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The Source: "Policing Sexuality": The Mann Act And White Slavery

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Charles Manson, Charlie Chaplin, Frank Lloyd Wright and Chuck Berry: what do these men have in common?
They were all charged with violating the Mann Act, also known at the White Slavery law.
 
The progressive era law has been on the books for over one hundred years - and was used to build the FBI - enforce a moral code against sexual deviancy and promote gender roles for women. 

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The Mann Act was America’s first anti–sex trafficking law. It made it illegal to transport women over state lines for prostitution “or any other immoral purpose.” It was meant to protect women and girls from being seduced or sold into sexual slavery. But, as Jessica Pliley illustrates, its enforcement resulted more often in the policing of women’s sexual behavior, reflecting conservative attitudes toward women’s roles at home and their movements in public. By citing its mandate to halt illicit sexuality, the fledgling Bureau of Investigation gained entry not only into brothels but also into private bedrooms and justified its own expansion.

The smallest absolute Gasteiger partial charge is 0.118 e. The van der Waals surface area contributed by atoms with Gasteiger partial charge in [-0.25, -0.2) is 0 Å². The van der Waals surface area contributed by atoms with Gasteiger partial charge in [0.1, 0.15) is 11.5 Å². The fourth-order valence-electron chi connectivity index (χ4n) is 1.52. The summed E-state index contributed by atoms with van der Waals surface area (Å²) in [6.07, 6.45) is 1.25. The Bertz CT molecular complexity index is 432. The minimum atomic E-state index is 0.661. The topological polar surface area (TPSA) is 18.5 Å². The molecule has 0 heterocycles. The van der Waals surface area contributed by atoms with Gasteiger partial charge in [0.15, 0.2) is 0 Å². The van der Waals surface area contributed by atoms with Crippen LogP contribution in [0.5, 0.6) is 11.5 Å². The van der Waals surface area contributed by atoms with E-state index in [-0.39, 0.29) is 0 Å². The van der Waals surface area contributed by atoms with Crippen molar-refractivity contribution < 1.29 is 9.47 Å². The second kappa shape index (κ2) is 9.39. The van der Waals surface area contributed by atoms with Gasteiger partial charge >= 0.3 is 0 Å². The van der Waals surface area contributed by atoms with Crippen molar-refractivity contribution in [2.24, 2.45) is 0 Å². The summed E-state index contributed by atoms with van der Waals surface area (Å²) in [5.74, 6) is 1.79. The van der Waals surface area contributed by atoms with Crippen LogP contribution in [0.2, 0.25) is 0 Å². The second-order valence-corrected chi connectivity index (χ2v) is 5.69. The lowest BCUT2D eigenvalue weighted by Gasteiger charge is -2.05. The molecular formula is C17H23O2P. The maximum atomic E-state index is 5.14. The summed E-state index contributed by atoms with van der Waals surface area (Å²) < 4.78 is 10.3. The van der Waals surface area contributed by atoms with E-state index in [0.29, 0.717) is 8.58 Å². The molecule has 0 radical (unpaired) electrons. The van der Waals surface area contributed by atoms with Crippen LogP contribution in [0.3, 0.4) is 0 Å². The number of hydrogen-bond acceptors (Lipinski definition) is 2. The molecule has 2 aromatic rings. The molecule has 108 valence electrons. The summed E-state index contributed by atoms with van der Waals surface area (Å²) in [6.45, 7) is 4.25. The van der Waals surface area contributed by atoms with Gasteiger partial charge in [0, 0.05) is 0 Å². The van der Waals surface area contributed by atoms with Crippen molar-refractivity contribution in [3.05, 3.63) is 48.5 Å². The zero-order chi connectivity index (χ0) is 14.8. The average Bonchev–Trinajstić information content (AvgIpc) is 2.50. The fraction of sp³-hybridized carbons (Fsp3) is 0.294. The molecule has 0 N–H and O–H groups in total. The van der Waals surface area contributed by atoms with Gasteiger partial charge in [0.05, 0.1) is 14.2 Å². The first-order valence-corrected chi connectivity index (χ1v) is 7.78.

Jessica R. Pliley is an assistant professor of women’s history at Texas State University and holds a PhD from the Ohio State University. Her book manuscript, Policing Sexuality: The Mann Act and the Making of the FBI, is under contract with Harvard University Press and joins a body of work that asserts that sex trafficking has long been an issue for activists of various traditions. Yet it encourages us to consider not only how reformers have organized to eradicate sex trafficking, but also how the policies they championed were ultimately implemented. For more information, visit her website at jessicapliley.com.
 

David Martin Davies can be reached at dmdavies@tpr.org and on Twitter at @DavidMartinDavi